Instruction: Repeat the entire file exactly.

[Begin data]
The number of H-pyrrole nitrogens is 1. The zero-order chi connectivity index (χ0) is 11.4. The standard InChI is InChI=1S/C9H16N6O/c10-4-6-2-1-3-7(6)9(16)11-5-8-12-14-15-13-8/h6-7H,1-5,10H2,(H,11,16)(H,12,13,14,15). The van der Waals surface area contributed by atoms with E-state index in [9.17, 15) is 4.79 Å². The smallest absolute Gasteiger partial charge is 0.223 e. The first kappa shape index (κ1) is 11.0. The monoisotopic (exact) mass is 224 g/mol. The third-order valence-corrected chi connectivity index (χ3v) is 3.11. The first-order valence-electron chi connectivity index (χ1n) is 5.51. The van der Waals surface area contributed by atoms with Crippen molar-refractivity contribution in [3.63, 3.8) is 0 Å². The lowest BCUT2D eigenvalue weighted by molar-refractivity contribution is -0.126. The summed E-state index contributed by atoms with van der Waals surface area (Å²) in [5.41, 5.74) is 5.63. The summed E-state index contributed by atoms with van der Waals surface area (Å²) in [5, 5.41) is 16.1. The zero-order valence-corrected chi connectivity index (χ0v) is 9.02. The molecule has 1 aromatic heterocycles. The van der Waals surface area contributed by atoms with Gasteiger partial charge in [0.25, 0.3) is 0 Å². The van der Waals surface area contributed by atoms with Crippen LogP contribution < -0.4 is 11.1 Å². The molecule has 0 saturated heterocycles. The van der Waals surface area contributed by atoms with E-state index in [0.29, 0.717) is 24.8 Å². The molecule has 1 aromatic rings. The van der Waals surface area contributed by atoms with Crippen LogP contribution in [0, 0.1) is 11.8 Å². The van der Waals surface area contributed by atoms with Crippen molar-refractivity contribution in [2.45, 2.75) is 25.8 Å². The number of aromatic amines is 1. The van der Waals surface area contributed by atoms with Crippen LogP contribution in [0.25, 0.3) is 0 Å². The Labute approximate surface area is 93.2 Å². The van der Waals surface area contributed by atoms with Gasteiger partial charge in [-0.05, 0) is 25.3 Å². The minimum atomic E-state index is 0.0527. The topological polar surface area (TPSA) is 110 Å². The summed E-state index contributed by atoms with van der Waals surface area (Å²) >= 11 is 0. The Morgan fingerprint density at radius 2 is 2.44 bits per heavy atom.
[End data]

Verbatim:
The number of H-pyrrole nitrogens is 1. The zero-order chi connectivity index (χ0) is 11.4. The standard InChI is InChI=1S/C9H16N6O/c10-4-6-2-1-3-7(6)9(16)11-5-8-12-14-15-13-8/h6-7H,1-5,10H2,(H,11,16)(H,12,13,14,15). The van der Waals surface area contributed by atoms with E-state index in [9.17, 15) is 4.79 Å². The smallest absolute Gasteiger partial charge is 0.223 e. The first kappa shape index (κ1) is 11.0. The monoisotopic (exact) mass is 224 g/mol. The third-order valence-corrected chi connectivity index (χ3v) is 3.11. The first-order valence-electron chi connectivity index (χ1n) is 5.51. The van der Waals surface area contributed by atoms with Crippen molar-refractivity contribution in [3.63, 3.8) is 0 Å². The lowest BCUT2D eigenvalue weighted by molar-refractivity contribution is -0.126. The summed E-state index contributed by atoms with van der Waals surface area (Å²) in [5.41, 5.74) is 5.63. The summed E-state index contributed by atoms with van der Waals surface area (Å²) in [5, 5.41) is 16.1. The zero-order valence-corrected chi connectivity index (χ0v) is 9.02. The molecule has 1 aromatic heterocycles. The van der Waals surface area contributed by atoms with Gasteiger partial charge in [0.25, 0.3) is 0 Å². The van der Waals surface area contributed by atoms with Crippen LogP contribution < -0.4 is 11.1 Å². The molecule has 0 saturated heterocycles. The van der Waals surface area contributed by atoms with E-state index in [0.29, 0.717) is 24.8 Å². The molecule has 1 aromatic rings. The van der Waals surface area contributed by atoms with Crippen LogP contribution in [0, 0.1) is 11.8 Å². The van der Waals surface area contributed by atoms with Crippen molar-refractivity contribution in [2.45, 2.75) is 25.8 Å². The number of aromatic amines is 1. The van der Waals surface area contributed by atoms with Crippen LogP contribution in [0.25, 0.3) is 0 Å². The Labute approximate surface area is 93.2 Å². The van der Waals surface area contributed by atoms with Gasteiger partial charge in [-0.05, 0) is 25.3 Å². The minimum atomic E-state index is 0.0527. The topological polar surface area (TPSA) is 110 Å². The summed E-state index contributed by atoms with van der Waals surface area (Å²) >= 11 is 0. The Morgan fingerprint density at radius 2 is 2.44 bits per heavy atom.